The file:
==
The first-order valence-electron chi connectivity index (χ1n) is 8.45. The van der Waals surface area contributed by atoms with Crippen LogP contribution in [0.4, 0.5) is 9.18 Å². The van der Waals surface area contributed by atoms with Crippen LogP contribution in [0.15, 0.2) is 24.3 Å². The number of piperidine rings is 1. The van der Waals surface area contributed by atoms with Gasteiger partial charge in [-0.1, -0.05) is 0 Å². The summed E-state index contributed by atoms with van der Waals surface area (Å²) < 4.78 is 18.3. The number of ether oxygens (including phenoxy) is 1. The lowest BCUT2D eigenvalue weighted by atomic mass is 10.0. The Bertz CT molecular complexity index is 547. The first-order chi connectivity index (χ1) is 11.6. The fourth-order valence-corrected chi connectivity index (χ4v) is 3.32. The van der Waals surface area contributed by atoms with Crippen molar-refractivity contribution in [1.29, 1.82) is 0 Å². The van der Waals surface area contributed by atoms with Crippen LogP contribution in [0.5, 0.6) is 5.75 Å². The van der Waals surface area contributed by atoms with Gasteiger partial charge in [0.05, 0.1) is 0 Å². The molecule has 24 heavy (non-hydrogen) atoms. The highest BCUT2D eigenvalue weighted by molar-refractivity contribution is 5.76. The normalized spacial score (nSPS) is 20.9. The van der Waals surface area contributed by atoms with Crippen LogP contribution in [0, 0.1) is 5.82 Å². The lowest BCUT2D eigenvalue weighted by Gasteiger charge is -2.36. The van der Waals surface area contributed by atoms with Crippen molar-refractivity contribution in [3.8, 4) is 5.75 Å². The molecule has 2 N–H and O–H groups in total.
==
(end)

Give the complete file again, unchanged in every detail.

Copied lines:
The first-order valence-electron chi connectivity index (χ1n) is 8.45. The van der Waals surface area contributed by atoms with Crippen LogP contribution in [0.4, 0.5) is 9.18 Å². The van der Waals surface area contributed by atoms with Crippen LogP contribution in [0.15, 0.2) is 24.3 Å². The number of piperidine rings is 1. The van der Waals surface area contributed by atoms with Gasteiger partial charge in [-0.1, -0.05) is 0 Å². The summed E-state index contributed by atoms with van der Waals surface area (Å²) < 4.78 is 18.3. The number of ether oxygens (including phenoxy) is 1. The lowest BCUT2D eigenvalue weighted by atomic mass is 10.0. The Bertz CT molecular complexity index is 547. The first-order chi connectivity index (χ1) is 11.6. The fourth-order valence-corrected chi connectivity index (χ4v) is 3.32. The van der Waals surface area contributed by atoms with Crippen molar-refractivity contribution in [1.29, 1.82) is 0 Å². The van der Waals surface area contributed by atoms with Crippen LogP contribution in [0.5, 0.6) is 5.75 Å². The van der Waals surface area contributed by atoms with Gasteiger partial charge in [0.05, 0.1) is 0 Å². The molecule has 24 heavy (non-hydrogen) atoms. The highest BCUT2D eigenvalue weighted by molar-refractivity contribution is 5.76. The normalized spacial score (nSPS) is 20.9. The van der Waals surface area contributed by atoms with Crippen LogP contribution in [0, 0.1) is 5.82 Å². The lowest BCUT2D eigenvalue weighted by Gasteiger charge is -2.36. The van der Waals surface area contributed by atoms with Crippen molar-refractivity contribution in [3.8, 4) is 5.75 Å². The molecule has 2 N–H and O–H groups in total.